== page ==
The current market context and Industry 4.0 are factors that are directly impacting on the skills sought after by the labour market. This process has accelerated further as a result of the pandemic, with an even stronger push for digitalisation already underway. A study by the World Economic Forum (WEF) conducted in October 2020 shows that 80% of businesses have mastered task automation and distance learning, but only 40% have implemented upskilling and reskilling programmes. “In this scenario, we have to keep in mind that people are at the centre of the digital transformation, which means that they need to be supported with continuous training as new jobs and roles emerge,” says Paolo Stern, president of Nexumstp.

Funded training: a great opportunity for the recovery of SMEs

NexumStp S.p.A.

NexumStp S.p.A.

An alliance of people working to create a shared promise, a fair and transparent commitment, and a source of mutual growth and evolution.

info@nexumstp.it

The need to develop new skill cuts across all groups of the working-age population and concerns both hard skills (technical, professional and cross-sector digital skills), and soft skills or “knowing how to be”, which are more important compared to hard skills (85% compared to 15%). Training therefore becomes a strategic lever for skill development when it comes to lifelong learning, an essential aspect

for survival and competitiveness in an ever-changing labour market. Companies looking to invest in this process can now access three types of funded training schemes, the benefits of which are often little known: interprofessional funds, the new training bonus in the Transition 4.0 plan, and the new skills fund.

 

Interprofessional funds are used by more than 900,000 companies and around 10 million workers. Each year, these funds receive 659 million Euros, and around 357 million Euros are allocated through public announcements. This means that each company can take out much more than it pays in by drawing on the unused shares of other companies that forego this opportunity, for various reasons. Companies may not take up the funding offer if they do not recognise the value of training, because they are unaware of the opportunity, or because they do not know how to access it.

 

The training bonus is part of the national ‘Industry 4.0’ plan, which has also been renewed for 2022. It covers staff training on technologies relevant to the technological and digital transformation of businesses. The bonus covers areas such as cybersecurity, big data and data analysis, advanced and collaborative robotics and rapid prototyping. The tax credit entitlement accrued from the training provision is calculated according to company size. Training can either be delivered by in-house personnel or by accredited external providers.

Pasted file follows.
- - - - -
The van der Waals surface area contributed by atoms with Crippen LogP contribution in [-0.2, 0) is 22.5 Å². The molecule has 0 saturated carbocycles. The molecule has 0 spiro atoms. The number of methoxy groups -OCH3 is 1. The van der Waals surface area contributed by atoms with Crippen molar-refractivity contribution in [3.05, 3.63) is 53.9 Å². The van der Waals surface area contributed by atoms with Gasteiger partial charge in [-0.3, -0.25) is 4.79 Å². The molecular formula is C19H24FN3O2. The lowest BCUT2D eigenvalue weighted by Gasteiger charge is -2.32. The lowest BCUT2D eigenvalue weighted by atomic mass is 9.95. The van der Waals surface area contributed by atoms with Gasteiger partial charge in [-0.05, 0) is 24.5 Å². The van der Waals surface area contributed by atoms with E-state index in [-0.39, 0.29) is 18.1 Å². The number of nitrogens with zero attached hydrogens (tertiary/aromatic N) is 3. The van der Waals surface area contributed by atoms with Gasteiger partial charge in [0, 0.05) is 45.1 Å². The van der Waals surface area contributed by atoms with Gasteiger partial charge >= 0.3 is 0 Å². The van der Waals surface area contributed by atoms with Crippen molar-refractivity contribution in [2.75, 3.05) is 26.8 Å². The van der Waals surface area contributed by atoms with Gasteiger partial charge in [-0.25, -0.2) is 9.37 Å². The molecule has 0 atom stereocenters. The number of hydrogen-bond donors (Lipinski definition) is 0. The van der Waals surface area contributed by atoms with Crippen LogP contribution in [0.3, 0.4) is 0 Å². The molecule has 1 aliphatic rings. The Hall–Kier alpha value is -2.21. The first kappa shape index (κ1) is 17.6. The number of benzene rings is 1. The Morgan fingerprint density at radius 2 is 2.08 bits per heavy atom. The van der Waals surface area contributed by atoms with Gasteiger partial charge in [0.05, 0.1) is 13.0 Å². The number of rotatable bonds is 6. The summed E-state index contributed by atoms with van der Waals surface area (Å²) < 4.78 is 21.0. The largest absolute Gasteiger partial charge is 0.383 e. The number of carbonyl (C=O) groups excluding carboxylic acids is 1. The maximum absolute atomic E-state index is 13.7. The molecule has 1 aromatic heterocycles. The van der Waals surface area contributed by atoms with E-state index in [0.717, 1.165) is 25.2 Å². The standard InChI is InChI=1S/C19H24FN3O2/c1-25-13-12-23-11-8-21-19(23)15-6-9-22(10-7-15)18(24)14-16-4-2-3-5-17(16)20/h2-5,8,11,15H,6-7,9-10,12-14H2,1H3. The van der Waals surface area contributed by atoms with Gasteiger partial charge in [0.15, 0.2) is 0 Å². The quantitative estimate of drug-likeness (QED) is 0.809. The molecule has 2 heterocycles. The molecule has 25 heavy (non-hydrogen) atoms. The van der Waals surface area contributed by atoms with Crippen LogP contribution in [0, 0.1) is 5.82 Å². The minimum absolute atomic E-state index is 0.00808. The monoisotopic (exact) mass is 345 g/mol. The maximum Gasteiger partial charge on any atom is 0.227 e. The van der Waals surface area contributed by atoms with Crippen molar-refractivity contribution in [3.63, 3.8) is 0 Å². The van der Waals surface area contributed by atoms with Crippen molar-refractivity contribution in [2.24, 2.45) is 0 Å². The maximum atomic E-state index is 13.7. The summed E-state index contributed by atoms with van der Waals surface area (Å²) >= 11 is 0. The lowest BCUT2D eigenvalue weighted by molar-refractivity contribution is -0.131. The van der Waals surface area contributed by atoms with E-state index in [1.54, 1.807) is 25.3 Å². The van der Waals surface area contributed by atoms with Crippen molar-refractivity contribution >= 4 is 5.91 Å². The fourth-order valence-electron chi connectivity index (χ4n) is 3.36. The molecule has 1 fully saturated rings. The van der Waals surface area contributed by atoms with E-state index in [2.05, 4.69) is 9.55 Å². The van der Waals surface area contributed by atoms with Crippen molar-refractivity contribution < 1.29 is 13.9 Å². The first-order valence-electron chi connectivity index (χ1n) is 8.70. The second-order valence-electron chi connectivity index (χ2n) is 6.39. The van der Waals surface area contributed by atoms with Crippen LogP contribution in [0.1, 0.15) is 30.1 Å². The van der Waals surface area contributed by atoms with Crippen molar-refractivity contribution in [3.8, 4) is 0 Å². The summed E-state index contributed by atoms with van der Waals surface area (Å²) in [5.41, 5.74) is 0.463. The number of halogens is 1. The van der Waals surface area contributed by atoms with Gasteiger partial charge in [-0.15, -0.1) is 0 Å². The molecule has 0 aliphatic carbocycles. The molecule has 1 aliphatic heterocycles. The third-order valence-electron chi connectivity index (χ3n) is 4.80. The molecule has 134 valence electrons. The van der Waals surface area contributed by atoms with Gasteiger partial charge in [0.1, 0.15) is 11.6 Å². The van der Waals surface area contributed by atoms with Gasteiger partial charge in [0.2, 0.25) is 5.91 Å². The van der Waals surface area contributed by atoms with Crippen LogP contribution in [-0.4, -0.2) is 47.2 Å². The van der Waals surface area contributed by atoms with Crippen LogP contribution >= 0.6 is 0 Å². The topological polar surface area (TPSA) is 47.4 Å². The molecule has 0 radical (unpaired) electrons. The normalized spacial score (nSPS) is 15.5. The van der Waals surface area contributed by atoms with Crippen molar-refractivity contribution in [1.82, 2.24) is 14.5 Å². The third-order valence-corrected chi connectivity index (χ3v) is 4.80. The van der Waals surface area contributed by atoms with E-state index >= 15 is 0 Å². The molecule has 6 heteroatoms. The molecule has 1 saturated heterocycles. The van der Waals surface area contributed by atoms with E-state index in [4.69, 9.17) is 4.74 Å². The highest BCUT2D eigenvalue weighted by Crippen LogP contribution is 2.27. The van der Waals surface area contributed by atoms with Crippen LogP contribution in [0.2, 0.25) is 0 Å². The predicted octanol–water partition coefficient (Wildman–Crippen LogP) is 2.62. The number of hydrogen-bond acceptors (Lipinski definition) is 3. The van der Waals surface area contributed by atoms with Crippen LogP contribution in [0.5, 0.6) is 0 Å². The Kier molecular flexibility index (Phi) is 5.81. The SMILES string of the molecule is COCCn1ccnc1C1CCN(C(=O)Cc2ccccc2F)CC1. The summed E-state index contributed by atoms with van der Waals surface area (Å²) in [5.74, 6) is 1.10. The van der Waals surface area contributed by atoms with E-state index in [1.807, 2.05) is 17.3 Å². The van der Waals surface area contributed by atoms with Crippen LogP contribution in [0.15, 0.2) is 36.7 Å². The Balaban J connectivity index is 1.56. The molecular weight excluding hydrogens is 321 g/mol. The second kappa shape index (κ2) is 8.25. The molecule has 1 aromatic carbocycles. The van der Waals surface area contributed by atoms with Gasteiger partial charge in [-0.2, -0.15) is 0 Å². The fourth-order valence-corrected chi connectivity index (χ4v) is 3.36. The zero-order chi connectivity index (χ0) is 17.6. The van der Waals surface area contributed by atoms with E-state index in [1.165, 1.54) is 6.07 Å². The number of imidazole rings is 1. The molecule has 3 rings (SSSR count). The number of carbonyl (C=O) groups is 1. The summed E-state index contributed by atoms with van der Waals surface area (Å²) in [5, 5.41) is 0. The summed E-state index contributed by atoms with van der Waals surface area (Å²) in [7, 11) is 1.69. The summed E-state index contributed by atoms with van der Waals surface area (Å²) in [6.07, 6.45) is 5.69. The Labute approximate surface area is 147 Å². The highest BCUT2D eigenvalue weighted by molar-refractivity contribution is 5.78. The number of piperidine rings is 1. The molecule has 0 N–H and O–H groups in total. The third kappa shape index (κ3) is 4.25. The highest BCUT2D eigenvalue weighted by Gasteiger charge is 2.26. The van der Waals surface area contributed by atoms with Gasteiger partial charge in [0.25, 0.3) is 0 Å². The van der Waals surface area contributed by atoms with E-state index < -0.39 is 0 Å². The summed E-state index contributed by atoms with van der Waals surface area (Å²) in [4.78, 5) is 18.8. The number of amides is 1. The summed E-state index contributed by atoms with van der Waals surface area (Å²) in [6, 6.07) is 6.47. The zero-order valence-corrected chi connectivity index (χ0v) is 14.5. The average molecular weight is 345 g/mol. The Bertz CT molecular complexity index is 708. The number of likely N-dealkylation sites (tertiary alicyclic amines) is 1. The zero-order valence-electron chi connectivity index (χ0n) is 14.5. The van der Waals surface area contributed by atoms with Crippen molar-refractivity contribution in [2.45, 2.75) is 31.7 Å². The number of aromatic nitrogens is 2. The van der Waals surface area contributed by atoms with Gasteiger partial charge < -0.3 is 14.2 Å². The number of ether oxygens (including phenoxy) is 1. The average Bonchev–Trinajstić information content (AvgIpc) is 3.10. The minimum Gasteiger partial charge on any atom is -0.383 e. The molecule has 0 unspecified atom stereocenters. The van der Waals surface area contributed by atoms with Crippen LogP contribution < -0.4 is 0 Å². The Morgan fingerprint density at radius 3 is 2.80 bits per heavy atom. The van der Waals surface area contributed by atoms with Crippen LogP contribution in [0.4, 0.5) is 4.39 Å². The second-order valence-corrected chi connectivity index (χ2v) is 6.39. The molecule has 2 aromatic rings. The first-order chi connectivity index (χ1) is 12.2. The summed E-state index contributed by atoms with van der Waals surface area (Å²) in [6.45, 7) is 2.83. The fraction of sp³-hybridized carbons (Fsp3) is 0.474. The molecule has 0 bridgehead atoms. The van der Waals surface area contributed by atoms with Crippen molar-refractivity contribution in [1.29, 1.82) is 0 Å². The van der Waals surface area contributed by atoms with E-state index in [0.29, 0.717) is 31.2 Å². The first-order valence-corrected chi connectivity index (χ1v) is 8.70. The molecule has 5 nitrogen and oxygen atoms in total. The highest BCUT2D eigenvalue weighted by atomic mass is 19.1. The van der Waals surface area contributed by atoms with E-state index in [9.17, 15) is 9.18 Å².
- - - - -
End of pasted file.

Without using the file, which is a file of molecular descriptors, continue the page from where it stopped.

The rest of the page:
Lastly, the new skills fund created and managed by the national employment agency ANAPL is a policy instrument that has already been fully utilised to the value of 730 million euros obtained from European funds and Recovery fund measures, and which already expects to see a refinancing of approximately 1 billion euros from the React-Eu programme. Thanks to this measure, companies will receive an advance of 70% of the amount requested as a

reimbursement (the balance is paid out on completion). The fund can be used an alternative

to the wages guarantee fund, and also to promote mobility and job transfers to other companies. The numbers point to the initiative’s success: more than 2,000 applications had been submitted by mid-May 2021. Currently, almost 154,000 workers are involved, 70% of them from companies with more than 250 employees. The take-up rate is clearly higher in northern Italy, where over 100,000 workers are taking part. To date, the active courses are mainly for business English and other languages, new technologies, communication, and remote team management.

“The interesting thing about these incentives is the option to use the interprofessional and new skills funds simultaneously, thus delivering the highest amount of available training for the main workforce and for managers. Most importantly, the training is completely free for the company. What’s more, costs will be fully covered, since the new skills fund reimburses the cost of labour for the hours during which employees are in training, while the interprofessional funds reimburse the costs of course management, obviously including the teaching,” commented Stern.

 

Nexumstp’s professionals work alongside companies that operate in the field of funded training, fundraising and training needs analysis. For example, Nexumstp collaborates with FonARCom, the interprofessional fund that finances continuous training for workers and managers, and for which Nexumstp is a proposer for the presentation of common training plans for enterprise systems. Thanks to this tool, groups of companies have the opportunity, through a mandated entity such as Nexumstp, to undertake training in the areas of international expansion, skills adaptation or workplace health and safety, by taking advantage of important synergies.

NexumStp S.p.A.

NexumStp S.p.A.

An alliance of people working to create a shared promise, a fair and transparent commitment, and a source of mutual growth and evolution.

info@nexumstp.it